||Travelers Increasingly Choose Luxury in the Sky
Travelers increasingly are splurging in the air and scrimping on the ground.
A new American Express Business Insights study finds that spending on first- and business-class airline tickets increased by 9.1% and 5.4%, respectively, in the third quarter. But on the ground, travelers spent more of their dollars -- an additional 10.5% -- on economy lodging vs. only 2.2% more on luxury hotel accommodations in that time.
The reason for the seemingly bipolar spending: A growing frustration with flying and an improvement in the quality of economy lodging, industry analysts and travelers say.
"It really speaks to the fact that (consumers are) so concerned about the airline experience that they're willing to make the trade-off," says Maryam Wehe, senior vice president of hospitality at Applied Predictive Technologies, a consulting firm.
The spending trend applies to traveling for business or leisure, the study indicates.
Frequent traveler John Harding, a family law attorney in Pleasanton, Calif., says he doesn't mind paying more to fly business class. But when it comes to lodging, he's looking to save.
"It's a whole lot more miserable for me to spend five or 15 hours on an airplane in economy than for me to spend a couple of days in a budget hotel," Harding says.
Harding follows the same pattern whether flying for business or pleasure. He recently spent $1,100 each for business-class tickets to Hawaii for himself, his wife and two teenage children. But he spent less than $200 a night for the hotel.
Usually, he says, he tries to keep the nightly hotel bill under $125. "The only time I spend in a hotel is when I'm sleeping," he says. "I don't need all the accoutrements."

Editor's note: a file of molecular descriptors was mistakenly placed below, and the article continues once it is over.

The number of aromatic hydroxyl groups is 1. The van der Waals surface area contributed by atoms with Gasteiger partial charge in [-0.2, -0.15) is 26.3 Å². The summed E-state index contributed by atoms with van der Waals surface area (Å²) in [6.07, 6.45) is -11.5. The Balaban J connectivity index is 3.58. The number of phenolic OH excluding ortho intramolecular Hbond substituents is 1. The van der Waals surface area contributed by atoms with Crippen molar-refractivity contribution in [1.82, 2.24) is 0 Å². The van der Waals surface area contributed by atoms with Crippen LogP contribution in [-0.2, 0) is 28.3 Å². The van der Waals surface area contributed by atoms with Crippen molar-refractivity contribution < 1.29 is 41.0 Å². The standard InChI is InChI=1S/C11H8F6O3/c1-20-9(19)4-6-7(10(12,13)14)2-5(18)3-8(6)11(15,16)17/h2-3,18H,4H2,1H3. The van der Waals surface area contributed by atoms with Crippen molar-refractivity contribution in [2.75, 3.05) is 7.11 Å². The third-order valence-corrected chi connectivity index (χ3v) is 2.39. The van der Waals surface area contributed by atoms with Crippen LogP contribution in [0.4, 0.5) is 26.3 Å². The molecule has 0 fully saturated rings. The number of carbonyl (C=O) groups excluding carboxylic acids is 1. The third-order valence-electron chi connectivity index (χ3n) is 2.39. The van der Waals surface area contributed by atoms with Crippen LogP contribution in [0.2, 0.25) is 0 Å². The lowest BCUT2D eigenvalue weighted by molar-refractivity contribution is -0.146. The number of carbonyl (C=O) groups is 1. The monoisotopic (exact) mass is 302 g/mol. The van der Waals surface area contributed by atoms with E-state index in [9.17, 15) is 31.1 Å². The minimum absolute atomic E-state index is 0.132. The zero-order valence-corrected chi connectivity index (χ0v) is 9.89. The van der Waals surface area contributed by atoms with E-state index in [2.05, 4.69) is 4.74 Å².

That seems to be the case among both affluent and average-income travelers. The American Express study found that midscale and even upscale hotels, the second-highest category, lost favor among all types of travelers, with declines of 3.4% and 3.9%, respectively.
"The most pronounced trend we're seeing is 'luxury or value,' which also speaks to the barbell effect apparent in travel -- and other sectors -- wherein consumers selectively choose either high-end or low-cost options, squeezing out the midtier providers with flat or declining spending growth," says Ed Jay, senior vice president of American Express Business Insights.
Other frequent business travelers say they're doing the same thing.
"A good comfortable bed and shower, the ability to work and get food and drink when needed works for me," says Stephanie Dickey, who lives in Richmond, Texas, and works as vice president of sales for an import company.
The upswing in business travelers opting for premium seats may also be attributed to companies loosening their policies on letting employees fly first or business class as the economy has improved.
According to a Global Business Travel Association report, just 42% of companies banned premium-class air travel this year compared with 47% last year.
And, analysts say, business travelers often may have had no choice but to upgrade their seats. In 2009, the economic downturn and high fuel costs forced airlines to cut flights.
Business travel has rebounded, but airlines have been slow to add flights, says Joel Wartow, senior director of the Solutions Group for Carlson Wagonlit Travel, a corporate travel agency.
(Source: USA Today, 12/13/11)
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